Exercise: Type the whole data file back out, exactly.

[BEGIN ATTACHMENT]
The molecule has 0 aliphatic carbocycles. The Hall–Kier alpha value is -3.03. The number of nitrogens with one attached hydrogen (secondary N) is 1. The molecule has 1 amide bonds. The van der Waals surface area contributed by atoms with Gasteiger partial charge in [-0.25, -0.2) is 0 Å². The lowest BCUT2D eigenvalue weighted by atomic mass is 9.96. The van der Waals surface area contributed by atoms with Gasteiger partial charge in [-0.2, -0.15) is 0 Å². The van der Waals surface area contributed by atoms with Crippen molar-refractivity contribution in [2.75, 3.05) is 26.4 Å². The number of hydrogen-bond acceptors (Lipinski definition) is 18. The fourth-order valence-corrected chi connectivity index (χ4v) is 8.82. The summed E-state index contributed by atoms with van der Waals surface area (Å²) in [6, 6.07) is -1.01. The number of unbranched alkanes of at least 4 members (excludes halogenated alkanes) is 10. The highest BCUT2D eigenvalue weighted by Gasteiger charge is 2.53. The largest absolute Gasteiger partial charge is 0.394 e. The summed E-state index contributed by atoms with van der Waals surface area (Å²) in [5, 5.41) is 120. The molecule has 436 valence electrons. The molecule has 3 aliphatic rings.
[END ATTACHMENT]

The molecule has 0 aliphatic carbocycles. The Hall–Kier alpha value is -3.03. The number of nitrogens with one attached hydrogen (secondary N) is 1. The molecule has 1 amide bonds. The van der Waals surface area contributed by atoms with Gasteiger partial charge in [-0.25, -0.2) is 0 Å². The lowest BCUT2D eigenvalue weighted by atomic mass is 9.96. The van der Waals surface area contributed by atoms with Gasteiger partial charge in [-0.2, -0.15) is 0 Å². The van der Waals surface area contributed by atoms with Crippen molar-refractivity contribution in [2.75, 3.05) is 26.4 Å². The number of hydrogen-bond acceptors (Lipinski definition) is 18. The fourth-order valence-corrected chi connectivity index (χ4v) is 8.82. The summed E-state index contributed by atoms with van der Waals surface area (Å²) in [6, 6.07) is -1.01. The number of unbranched alkanes of at least 4 members (excludes halogenated alkanes) is 10. The highest BCUT2D eigenvalue weighted by Gasteiger charge is 2.53. The largest absolute Gasteiger partial charge is 0.394 e. The summed E-state index contributed by atoms with van der Waals surface area (Å²) in [5, 5.41) is 120. The molecule has 436 valence electrons. The molecule has 3 aliphatic rings.